It costs money to see our wounds.
Our pain is seen as pop art (in the 50s).
heavy as the pages it is spread across.
Raw but clean.
Neat and well-kept chasms.
All the school trips we went to were to memorial sites,
Places where the walls wore names that sound like ours,
with no jokes in our throats to use as a wand
to wave the chasms shut
with our fair magic dimmed.
It was harder to dissolve into laughter
We would leave more rigid (after)
Keeping the pallbearer’s arms from wandering our way
Our bones no longer creaking under the eye of the day.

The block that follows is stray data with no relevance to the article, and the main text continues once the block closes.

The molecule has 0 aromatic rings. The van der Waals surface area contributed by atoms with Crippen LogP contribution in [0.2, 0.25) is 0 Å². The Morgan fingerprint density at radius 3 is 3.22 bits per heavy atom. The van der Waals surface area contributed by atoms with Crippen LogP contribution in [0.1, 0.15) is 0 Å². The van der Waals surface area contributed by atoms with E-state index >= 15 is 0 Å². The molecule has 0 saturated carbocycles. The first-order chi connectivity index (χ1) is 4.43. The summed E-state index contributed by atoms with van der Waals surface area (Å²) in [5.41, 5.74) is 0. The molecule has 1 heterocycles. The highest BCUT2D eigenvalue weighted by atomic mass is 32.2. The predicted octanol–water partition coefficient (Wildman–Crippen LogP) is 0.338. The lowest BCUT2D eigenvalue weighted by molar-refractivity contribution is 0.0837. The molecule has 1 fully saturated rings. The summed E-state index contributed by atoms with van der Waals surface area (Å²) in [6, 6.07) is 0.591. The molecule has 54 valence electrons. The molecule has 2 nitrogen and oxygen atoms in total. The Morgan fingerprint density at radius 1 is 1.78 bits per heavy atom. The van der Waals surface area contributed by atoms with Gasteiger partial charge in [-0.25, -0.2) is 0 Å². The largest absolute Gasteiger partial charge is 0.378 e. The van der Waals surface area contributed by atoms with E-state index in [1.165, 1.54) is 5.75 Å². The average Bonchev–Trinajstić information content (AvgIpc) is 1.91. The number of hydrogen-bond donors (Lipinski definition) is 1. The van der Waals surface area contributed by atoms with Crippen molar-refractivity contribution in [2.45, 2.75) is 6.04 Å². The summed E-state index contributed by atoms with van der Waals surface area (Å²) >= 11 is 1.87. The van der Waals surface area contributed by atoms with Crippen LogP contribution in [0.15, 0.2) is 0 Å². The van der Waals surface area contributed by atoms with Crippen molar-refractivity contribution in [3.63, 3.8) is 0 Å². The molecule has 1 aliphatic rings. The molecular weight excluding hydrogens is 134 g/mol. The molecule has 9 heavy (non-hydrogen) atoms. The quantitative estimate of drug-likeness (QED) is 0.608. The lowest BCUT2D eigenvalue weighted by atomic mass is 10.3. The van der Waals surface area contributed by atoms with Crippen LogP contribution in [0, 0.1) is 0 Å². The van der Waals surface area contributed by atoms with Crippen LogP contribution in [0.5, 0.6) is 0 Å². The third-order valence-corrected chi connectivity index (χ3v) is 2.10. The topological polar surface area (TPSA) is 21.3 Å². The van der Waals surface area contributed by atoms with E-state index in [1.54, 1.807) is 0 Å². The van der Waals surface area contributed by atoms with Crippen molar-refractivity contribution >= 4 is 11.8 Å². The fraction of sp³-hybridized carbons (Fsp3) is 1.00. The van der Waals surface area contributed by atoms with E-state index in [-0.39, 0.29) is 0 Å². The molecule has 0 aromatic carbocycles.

The ripening of my Boyhood meant sacrificing the subtle soft.
We knew early on that blood bore black names best,
that prayer is struggle song’s twin,
that we are the ground the tail of a tornado dances upon.
Scattered and looking for ourselves.
All the school trips we went to were to memorial sites.
Places some parents couldn’t afford to empty their pockets for.
Even our sorrow is expensive.
We the ones who went would come back Unhappy, but bragging to our friends that congealed
blood is thicker than syrup